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Culture of Thailand

Thailand lies between Cambodia, Myanmar, and Laos, with the Gulf of Thailand to its south. Its culture
mixes strong Indian influences, Chinese traditions, and elements that are uniquely Thai. With its diverse
geography, friendly people, and stunning scenery, the Land of a Thousand Smiles is a must-see destination
in South East Asia.
Thailand is the 50th largest country in the world with an area roughly equal to that of France. With
rugged mountains in the north and world-famous tropical beaches in the south, it is a land of pristine beauty.
Thailand is separated into four distinct regions. Despite the overarching strength and unity of Thai culture, each
region has its own unique cultural and geographic features.
Northern Thailand shares its border with Myanmar and Laos. This region is mountainous and filled with
thick forests and river valleys. Its culture is heavily influenced by Burmese culture and it carries strong
influences from the historical Lanna kingdom.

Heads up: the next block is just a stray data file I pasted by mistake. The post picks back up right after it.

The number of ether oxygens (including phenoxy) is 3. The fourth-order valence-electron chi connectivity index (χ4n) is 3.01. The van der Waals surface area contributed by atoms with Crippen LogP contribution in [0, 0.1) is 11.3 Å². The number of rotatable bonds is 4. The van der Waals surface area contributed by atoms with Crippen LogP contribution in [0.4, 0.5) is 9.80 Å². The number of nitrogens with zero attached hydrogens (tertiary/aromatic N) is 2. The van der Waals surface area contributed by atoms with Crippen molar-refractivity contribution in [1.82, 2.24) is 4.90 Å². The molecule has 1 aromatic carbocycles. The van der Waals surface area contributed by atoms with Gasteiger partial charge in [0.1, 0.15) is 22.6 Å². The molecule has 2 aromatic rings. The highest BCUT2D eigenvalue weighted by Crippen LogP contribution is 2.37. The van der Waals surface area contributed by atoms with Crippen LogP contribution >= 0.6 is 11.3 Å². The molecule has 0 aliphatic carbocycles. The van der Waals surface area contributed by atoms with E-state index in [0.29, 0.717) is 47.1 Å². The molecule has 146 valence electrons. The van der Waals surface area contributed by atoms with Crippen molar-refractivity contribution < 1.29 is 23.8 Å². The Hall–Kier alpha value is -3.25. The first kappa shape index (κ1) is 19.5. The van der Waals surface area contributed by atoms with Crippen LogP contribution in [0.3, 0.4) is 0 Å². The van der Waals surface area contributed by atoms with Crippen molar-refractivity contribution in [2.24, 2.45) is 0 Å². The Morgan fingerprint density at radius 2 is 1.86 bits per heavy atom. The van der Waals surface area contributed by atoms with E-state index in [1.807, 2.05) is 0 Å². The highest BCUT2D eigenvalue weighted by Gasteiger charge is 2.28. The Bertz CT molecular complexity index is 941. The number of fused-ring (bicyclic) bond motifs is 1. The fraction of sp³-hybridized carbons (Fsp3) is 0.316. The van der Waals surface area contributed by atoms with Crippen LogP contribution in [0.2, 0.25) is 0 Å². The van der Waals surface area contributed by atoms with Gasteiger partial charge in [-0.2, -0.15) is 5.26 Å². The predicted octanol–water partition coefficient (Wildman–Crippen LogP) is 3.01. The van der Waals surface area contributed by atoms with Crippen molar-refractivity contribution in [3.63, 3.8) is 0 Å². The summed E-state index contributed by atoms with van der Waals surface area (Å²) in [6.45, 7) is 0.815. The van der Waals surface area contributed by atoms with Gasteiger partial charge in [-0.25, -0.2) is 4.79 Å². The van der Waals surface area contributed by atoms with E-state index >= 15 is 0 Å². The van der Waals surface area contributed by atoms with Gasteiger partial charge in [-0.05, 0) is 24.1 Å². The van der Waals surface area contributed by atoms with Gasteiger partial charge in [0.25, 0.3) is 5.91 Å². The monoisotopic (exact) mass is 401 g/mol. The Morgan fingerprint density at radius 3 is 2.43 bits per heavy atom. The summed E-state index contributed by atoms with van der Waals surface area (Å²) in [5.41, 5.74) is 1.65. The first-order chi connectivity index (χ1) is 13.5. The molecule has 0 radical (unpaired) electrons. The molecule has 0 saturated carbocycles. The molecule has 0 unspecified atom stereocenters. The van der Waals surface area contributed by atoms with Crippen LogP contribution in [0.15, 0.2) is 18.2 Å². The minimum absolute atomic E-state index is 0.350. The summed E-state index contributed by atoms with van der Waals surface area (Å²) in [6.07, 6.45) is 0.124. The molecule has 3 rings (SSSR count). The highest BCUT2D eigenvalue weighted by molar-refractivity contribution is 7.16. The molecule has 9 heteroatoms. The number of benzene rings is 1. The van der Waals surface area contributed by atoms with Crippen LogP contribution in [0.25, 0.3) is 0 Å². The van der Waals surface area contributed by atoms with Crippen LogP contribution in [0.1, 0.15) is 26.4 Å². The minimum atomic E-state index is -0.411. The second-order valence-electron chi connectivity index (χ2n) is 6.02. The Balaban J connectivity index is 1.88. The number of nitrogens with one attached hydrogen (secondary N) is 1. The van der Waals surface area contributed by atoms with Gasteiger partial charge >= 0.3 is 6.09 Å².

Northeastern Thailand, also known as Isan, is largely isolated from the rest of Thailand by a large
mountain range. A Lao-speaking majority, as well as a primarily agricultural society, characterize this culturally
distinct region.
Southern Thailand, located on the Malay peninsula, is home to many of Thailands pristine beaches and
resorts. With a more tropical climate, this narrow land mass is home to a many fishing communities.
It is the region of Central Thailand that is predominant, though. This region is the seat of Thailands modern-
day capital city, Bangkok. With its fertile plains, it has also long been the economic center of the country,
producing the majority of Thailands rice. Central Thailand is also the area that has the greatest population
density, and the greatest concentration of the ethnic Thai majority. It is the political, economic, and cultural
center of Thailand.

Cultural Identity

Much of Thailands culture comes from the ethnic Thai people. One of the most important influences
on Thai culture has been Buddhism. Many of the traditions and beliefs of the people in Thailand stem directly
from Buddhist principles. Hinduism has also made important contributions to Thai culture, and the close links